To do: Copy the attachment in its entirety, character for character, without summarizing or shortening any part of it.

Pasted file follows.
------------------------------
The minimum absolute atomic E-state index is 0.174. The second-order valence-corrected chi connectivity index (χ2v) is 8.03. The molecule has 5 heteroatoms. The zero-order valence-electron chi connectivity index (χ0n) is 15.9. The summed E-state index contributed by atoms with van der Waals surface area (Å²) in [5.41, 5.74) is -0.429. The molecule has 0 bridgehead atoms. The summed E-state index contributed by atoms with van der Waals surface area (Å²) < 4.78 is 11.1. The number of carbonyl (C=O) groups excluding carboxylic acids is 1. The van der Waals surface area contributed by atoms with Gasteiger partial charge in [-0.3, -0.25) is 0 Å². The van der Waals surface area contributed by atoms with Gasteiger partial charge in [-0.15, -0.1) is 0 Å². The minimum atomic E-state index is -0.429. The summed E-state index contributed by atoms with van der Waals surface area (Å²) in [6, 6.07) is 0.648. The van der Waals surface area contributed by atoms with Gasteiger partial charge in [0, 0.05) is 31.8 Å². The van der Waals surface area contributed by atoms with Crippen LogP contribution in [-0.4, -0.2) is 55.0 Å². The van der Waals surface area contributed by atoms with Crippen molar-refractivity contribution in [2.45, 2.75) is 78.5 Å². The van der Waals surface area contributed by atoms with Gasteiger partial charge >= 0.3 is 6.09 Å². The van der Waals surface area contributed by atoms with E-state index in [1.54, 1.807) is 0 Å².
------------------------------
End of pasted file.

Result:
The minimum absolute atomic E-state index is 0.174. The second-order valence-corrected chi connectivity index (χ2v) is 8.03. The molecule has 5 heteroatoms. The zero-order valence-electron chi connectivity index (χ0n) is 15.9. The summed E-state index contributed by atoms with van der Waals surface area (Å²) in [5.41, 5.74) is -0.429. The molecule has 0 bridgehead atoms. The summed E-state index contributed by atoms with van der Waals surface area (Å²) < 4.78 is 11.1. The number of carbonyl (C=O) groups excluding carboxylic acids is 1. The van der Waals surface area contributed by atoms with Gasteiger partial charge in [-0.3, -0.25) is 0 Å². The van der Waals surface area contributed by atoms with Gasteiger partial charge in [-0.15, -0.1) is 0 Å². The minimum atomic E-state index is -0.429. The summed E-state index contributed by atoms with van der Waals surface area (Å²) in [6, 6.07) is 0.648. The van der Waals surface area contributed by atoms with Gasteiger partial charge in [0, 0.05) is 31.8 Å². The van der Waals surface area contributed by atoms with Crippen LogP contribution in [-0.4, -0.2) is 55.0 Å². The van der Waals surface area contributed by atoms with Crippen molar-refractivity contribution in [2.45, 2.75) is 78.5 Å². The van der Waals surface area contributed by atoms with Gasteiger partial charge >= 0.3 is 6.09 Å². The van der Waals surface area contributed by atoms with E-state index in [1.54, 1.807) is 0 Å².